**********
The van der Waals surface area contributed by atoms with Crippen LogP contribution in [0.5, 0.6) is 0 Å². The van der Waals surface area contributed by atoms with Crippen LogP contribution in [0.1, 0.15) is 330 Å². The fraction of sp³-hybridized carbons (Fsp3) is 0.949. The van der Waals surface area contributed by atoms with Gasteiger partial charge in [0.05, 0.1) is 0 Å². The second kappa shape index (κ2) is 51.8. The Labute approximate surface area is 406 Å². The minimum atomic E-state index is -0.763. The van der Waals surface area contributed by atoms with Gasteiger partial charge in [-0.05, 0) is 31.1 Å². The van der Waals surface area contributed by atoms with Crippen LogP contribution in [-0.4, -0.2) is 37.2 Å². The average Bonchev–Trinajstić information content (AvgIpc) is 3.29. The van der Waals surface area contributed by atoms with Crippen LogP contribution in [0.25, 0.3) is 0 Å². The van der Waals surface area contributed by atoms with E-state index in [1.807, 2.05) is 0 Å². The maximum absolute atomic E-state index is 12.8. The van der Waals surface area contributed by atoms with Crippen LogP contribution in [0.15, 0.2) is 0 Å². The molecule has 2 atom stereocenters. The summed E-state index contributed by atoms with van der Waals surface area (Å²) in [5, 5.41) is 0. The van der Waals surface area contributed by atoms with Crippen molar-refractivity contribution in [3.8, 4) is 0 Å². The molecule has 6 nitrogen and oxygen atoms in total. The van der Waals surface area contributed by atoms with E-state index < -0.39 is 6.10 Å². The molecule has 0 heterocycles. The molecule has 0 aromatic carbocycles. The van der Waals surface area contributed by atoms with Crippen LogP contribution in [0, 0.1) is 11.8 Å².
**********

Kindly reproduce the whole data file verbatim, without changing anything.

The van der Waals surface area contributed by atoms with Crippen LogP contribution in [0.5, 0.6) is 0 Å². The van der Waals surface area contributed by atoms with Crippen LogP contribution in [0.1, 0.15) is 330 Å². The fraction of sp³-hybridized carbons (Fsp3) is 0.949. The van der Waals surface area contributed by atoms with Gasteiger partial charge in [0.05, 0.1) is 0 Å². The second kappa shape index (κ2) is 51.8. The Labute approximate surface area is 406 Å². The minimum atomic E-state index is -0.763. The van der Waals surface area contributed by atoms with Gasteiger partial charge in [-0.05, 0) is 31.1 Å². The van der Waals surface area contributed by atoms with Crippen LogP contribution in [-0.4, -0.2) is 37.2 Å². The average Bonchev–Trinajstić information content (AvgIpc) is 3.29. The van der Waals surface area contributed by atoms with Crippen LogP contribution in [0.25, 0.3) is 0 Å². The van der Waals surface area contributed by atoms with E-state index in [1.807, 2.05) is 0 Å². The maximum absolute atomic E-state index is 12.8. The van der Waals surface area contributed by atoms with Crippen LogP contribution in [0.15, 0.2) is 0 Å². The molecule has 2 atom stereocenters. The summed E-state index contributed by atoms with van der Waals surface area (Å²) in [5, 5.41) is 0. The van der Waals surface area contributed by atoms with Crippen molar-refractivity contribution in [3.8, 4) is 0 Å². The molecule has 6 nitrogen and oxygen atoms in total. The van der Waals surface area contributed by atoms with E-state index < -0.39 is 6.10 Å². The molecule has 0 heterocycles. The molecule has 0 aromatic carbocycles. The van der Waals surface area contributed by atoms with Crippen LogP contribution in [0, 0.1) is 11.8 Å².